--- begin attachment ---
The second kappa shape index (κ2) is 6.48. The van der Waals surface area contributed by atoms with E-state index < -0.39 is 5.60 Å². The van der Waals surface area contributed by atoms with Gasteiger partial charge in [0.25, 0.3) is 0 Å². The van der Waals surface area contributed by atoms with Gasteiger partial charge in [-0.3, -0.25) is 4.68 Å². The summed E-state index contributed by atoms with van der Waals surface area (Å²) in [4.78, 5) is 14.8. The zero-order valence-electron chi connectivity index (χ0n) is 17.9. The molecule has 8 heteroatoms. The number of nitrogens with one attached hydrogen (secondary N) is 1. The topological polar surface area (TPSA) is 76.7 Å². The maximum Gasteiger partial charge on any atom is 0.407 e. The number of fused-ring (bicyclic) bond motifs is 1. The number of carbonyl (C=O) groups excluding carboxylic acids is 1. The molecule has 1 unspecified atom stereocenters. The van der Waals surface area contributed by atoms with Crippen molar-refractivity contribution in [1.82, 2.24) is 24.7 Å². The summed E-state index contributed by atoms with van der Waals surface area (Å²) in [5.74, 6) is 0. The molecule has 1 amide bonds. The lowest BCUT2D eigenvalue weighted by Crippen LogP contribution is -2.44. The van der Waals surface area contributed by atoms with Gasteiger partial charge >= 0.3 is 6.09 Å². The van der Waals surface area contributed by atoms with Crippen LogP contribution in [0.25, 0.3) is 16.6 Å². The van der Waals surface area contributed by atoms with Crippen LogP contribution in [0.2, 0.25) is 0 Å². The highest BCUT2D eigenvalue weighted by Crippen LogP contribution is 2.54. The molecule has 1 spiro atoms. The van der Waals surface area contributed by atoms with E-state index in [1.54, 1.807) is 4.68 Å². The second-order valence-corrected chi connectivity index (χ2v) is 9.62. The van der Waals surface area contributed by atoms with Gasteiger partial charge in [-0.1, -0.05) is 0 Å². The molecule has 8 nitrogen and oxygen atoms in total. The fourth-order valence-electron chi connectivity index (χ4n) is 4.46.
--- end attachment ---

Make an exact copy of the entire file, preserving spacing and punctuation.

The second kappa shape index (κ2) is 6.48. The van der Waals surface area contributed by atoms with E-state index < -0.39 is 5.60 Å². The van der Waals surface area contributed by atoms with Gasteiger partial charge in [0.25, 0.3) is 0 Å². The van der Waals surface area contributed by atoms with Gasteiger partial charge in [-0.3, -0.25) is 4.68 Å². The summed E-state index contributed by atoms with van der Waals surface area (Å²) in [4.78, 5) is 14.8. The zero-order valence-electron chi connectivity index (χ0n) is 17.9. The molecule has 8 heteroatoms. The number of nitrogens with one attached hydrogen (secondary N) is 1. The topological polar surface area (TPSA) is 76.7 Å². The maximum Gasteiger partial charge on any atom is 0.407 e. The number of fused-ring (bicyclic) bond motifs is 1. The number of carbonyl (C=O) groups excluding carboxylic acids is 1. The molecule has 1 unspecified atom stereocenters. The van der Waals surface area contributed by atoms with Crippen molar-refractivity contribution in [1.82, 2.24) is 24.7 Å². The summed E-state index contributed by atoms with van der Waals surface area (Å²) in [5.74, 6) is 0. The molecule has 1 amide bonds. The lowest BCUT2D eigenvalue weighted by Crippen LogP contribution is -2.44. The van der Waals surface area contributed by atoms with Gasteiger partial charge >= 0.3 is 6.09 Å². The van der Waals surface area contributed by atoms with Crippen LogP contribution in [0.25, 0.3) is 16.6 Å². The van der Waals surface area contributed by atoms with Crippen LogP contribution in [0.2, 0.25) is 0 Å². The highest BCUT2D eigenvalue weighted by Crippen LogP contribution is 2.54. The molecule has 1 spiro atoms. The van der Waals surface area contributed by atoms with E-state index in [1.54, 1.807) is 4.68 Å². The second-order valence-corrected chi connectivity index (χ2v) is 9.62. The van der Waals surface area contributed by atoms with Gasteiger partial charge in [-0.1, -0.05) is 0 Å². The molecule has 8 nitrogen and oxygen atoms in total. The fourth-order valence-electron chi connectivity index (χ4n) is 4.46.